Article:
Feedback on the video has been universally positive and I've enjoyed reading the YouTube comments where people have been trying to identify the different Deep Purple albums that are referenced within the video. I have some more work in my role at Bait with some other musicians in the coming months, so watch this space. Also, if you order the gold edition of the Infinite Gold CD, you will get your hands on more of Matt's artwork.







Packaged on BBC Two tonight

A quick reminder that short film Packaged, based on my script and directed by Lemarl Freckleton, is on BBC Two Wales tonight at 23.15. 


If you're outside Wales you can watch it on Sky or Freesat on channel 971. The film will also be available on the BBC iPlayer after it airs. 

Phillip John, who plays Jack in Packaged, deservedly won the Best Actor award at the It's my Shout premiere last weekend, so this is your chance to see his portrayal for yourself.  Packaged is the penultimate It's my Shout film to be shown on the BBC this year. They are all well worth watching and all seven English language films will be on the iPlayer for the next month or so. 


Packaged on the big and small screen

Last night this year's It's my Shout Premiere and Awards Evening took place at the Wales Millennium Centre in Cardiff Bay. Packaged, the short film based on my script (originally entitled The Package), was one of the nine films shown at the event. It was immensely satisfying to get to watch the film on the big screen and to experience the audience's reaction to it first hand.  


The awards ceremony that followed the screenings was as uplifting and entertaining as the films had been (the standard this year was very high across the board).  From beginning to end I was reminded just how many people from across Wales get to take their first steps into the film industry through the work that It's my Shout does. Every single award winning trainee seemed to be more humbled and grateful than the one before. The awards part of the evening was rounded off in style with a suitably rousing speech from Inspiration Award winner Russell T Davies.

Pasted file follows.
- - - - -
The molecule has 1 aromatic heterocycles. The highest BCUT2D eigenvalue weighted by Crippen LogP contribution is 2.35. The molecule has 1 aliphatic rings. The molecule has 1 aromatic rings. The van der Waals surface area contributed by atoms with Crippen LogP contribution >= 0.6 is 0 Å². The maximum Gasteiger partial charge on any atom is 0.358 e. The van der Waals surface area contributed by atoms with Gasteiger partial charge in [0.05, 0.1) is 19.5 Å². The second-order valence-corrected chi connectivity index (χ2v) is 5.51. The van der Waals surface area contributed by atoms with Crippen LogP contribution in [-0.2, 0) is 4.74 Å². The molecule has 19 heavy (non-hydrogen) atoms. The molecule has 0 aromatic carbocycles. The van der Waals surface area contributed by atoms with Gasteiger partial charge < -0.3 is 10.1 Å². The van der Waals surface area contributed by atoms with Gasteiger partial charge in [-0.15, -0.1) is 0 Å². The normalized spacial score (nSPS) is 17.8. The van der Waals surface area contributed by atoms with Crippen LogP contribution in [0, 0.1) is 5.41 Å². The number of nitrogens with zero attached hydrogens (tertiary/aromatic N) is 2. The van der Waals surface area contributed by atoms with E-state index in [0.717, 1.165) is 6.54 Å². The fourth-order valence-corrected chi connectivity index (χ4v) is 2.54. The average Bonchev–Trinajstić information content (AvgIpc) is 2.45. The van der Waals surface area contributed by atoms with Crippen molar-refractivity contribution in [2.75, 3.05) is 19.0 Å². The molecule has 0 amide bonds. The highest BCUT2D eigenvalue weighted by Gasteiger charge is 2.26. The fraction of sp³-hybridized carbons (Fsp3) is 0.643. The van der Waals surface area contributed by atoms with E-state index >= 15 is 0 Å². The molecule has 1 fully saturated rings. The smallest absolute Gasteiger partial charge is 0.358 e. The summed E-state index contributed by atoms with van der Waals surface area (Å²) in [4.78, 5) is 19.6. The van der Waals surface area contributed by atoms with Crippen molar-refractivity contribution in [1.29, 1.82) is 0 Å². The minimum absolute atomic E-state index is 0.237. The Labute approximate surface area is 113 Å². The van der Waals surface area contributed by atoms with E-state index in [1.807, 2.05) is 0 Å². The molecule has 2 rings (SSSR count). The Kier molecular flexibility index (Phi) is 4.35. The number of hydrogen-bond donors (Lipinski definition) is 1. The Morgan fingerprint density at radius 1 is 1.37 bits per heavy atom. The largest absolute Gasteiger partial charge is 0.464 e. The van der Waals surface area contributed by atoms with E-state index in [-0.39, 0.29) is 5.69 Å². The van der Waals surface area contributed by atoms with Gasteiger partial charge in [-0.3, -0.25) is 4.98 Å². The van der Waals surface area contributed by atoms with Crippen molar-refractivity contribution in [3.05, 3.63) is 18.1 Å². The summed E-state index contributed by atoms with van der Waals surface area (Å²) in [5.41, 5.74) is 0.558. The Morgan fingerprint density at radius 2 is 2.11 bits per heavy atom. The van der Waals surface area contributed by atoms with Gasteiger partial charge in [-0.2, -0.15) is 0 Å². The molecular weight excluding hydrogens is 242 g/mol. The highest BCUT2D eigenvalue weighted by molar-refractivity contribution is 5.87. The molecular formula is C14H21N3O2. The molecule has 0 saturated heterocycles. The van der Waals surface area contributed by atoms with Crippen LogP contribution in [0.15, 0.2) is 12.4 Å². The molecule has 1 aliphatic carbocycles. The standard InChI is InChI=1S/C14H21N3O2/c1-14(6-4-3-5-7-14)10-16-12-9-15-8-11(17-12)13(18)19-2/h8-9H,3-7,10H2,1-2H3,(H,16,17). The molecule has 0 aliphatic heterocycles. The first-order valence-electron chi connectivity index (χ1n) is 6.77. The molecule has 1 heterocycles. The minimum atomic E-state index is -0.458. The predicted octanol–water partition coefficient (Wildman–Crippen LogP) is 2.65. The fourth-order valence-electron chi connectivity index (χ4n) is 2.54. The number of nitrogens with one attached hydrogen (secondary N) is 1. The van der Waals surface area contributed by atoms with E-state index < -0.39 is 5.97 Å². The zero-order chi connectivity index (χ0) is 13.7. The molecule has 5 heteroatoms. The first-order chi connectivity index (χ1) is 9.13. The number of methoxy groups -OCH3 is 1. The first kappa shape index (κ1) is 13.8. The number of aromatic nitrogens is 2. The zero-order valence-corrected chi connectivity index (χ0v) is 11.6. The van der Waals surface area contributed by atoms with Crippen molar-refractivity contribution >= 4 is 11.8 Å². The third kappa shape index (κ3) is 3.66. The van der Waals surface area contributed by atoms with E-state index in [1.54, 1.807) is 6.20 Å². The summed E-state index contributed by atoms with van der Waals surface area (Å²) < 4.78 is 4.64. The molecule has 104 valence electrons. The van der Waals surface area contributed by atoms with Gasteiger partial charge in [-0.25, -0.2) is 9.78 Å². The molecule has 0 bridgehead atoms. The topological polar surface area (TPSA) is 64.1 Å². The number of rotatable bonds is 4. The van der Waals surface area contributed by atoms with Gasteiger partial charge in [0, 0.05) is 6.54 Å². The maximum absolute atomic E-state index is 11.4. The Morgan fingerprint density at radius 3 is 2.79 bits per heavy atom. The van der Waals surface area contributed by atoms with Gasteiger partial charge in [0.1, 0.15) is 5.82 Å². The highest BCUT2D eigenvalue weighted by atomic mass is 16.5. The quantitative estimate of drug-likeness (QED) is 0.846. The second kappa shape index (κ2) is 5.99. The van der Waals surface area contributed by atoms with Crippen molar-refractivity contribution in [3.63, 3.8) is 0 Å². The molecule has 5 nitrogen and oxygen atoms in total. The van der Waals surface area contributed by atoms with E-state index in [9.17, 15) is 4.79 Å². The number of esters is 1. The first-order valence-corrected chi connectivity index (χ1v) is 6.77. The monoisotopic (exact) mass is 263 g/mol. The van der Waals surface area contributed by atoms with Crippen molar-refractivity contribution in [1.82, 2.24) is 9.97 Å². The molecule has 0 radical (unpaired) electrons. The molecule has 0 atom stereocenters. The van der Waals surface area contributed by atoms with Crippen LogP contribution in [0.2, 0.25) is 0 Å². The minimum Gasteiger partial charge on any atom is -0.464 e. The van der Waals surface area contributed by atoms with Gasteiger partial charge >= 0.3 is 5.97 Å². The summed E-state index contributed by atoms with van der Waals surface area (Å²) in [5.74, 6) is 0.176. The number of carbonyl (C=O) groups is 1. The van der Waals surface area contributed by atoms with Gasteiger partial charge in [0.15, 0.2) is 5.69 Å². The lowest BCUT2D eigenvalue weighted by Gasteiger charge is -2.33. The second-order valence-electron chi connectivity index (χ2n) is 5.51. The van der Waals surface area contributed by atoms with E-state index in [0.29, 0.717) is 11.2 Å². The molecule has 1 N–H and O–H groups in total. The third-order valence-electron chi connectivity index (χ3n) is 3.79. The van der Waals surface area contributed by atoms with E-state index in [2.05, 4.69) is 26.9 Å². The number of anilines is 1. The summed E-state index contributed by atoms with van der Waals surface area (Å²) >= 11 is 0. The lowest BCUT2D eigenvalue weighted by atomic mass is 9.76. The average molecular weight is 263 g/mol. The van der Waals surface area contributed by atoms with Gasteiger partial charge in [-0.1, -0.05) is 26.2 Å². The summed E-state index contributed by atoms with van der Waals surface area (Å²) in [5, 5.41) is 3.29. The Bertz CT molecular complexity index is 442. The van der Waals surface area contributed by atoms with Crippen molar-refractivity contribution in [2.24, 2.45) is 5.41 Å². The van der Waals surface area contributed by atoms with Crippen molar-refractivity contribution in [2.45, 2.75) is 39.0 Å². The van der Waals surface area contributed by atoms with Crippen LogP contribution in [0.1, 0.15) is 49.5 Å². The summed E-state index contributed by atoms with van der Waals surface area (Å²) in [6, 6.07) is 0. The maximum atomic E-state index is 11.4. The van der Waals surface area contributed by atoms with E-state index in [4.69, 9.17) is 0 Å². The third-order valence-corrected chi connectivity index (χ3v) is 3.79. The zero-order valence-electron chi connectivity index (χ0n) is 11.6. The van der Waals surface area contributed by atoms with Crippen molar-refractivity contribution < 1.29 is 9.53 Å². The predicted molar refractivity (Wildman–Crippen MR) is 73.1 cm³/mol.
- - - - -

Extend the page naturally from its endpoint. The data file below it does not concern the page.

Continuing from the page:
The after party that followed gave me the opportunity to catch up with, amongst others, the film's director Lemarl Freckleton and lead actor Phillip Jones, who deservedly picked up the Best Actor award earlier in the evening for his portrayal of Jack.  It was also great to catch up with many of the other writers who I met at the BBC Writer's Room as part of the selection process too. 


You can see Packaged on BBC Two Wales on Monday 18th September at 23.15 (Channel 2 or 102 in Wales and in the rest of the UK on Channel 971 on Sky and Freesat). It will also be available on the iPlayer for 30 days after it airs and I believe all the films will be on YouTube eventually too. It was a really enjoyable experience to be part of It's my Shout this year and it's made me keen to get more shorts made in the near future. 


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The Interactives villain comes to life

Working on 'The Interactives', my creator owned fantasy series for Markosia, was one of the most enjoyable collaborations I've ever had as a writer. Six years since it came out that's been borne out by the actions of the book's wonderful colourist Yel Zamor. 

Alongside artist Luciano Vecchio and letterer and editor Ian Sharman, Yel played a huge role in the series, not only did she add exceptional colours to the book, she also served as perfect sounding board, giving some insightful notes on both the script and character designs as we developed the series. 

Now she's taken things a big step further forward, by putting aside the time, effort and talent needed to cosplay as the book's antagonist Lord Legend. To say I'm humbled would be a massive understatement. 


Photos below are from Lord Legend's recent appearance at MCM Manchester, photos are courtesy of Food and Cosplay, who is also on facebook & twitter.  You can buy The Interactives here you'll find a detailed build journey for on Yel's cosplay page - Cos Moustache.

On set for The Package

I spent the day on location yesterday,  the second day of a three day shoot for short film "The Package". Written by yours truly and directed by Lemarl Freckleton, The Package is the eighth film produced for this year's It's My Shout scheme. 

It was truly humbling to see so many people, a mix of industry professionals and IMS trainees, working together and braving the elements to bring my script to life. It gave me the same warm and fuzzy feeling I got when I first received comic pages back from an artist many years ago.  It was an honour to be there to see some of the filming and I can't wait to see footage from the other two days, editing starts next week. 

The film premieres on the big screen at the Wales Millennium Centre on September 10th (tickets are available here), before being shown on BBC Wales later in the year.  


Writing for hit series Gutter Magic

Gutter Magic, written by Rich Douek, was a four issue fantasy mini-series, published by IDW in 2016 to critical acclaim.  

Gutter Magic is smart fantasy that’s well worth your time and treasure.
Set in modern day New York City where World War II had been fought with magic and wizards are the elitists, the series follows Cinder Byrnes, a member of a wealthy family of magic users, who was born without powers and his journey to learn how to cast spells.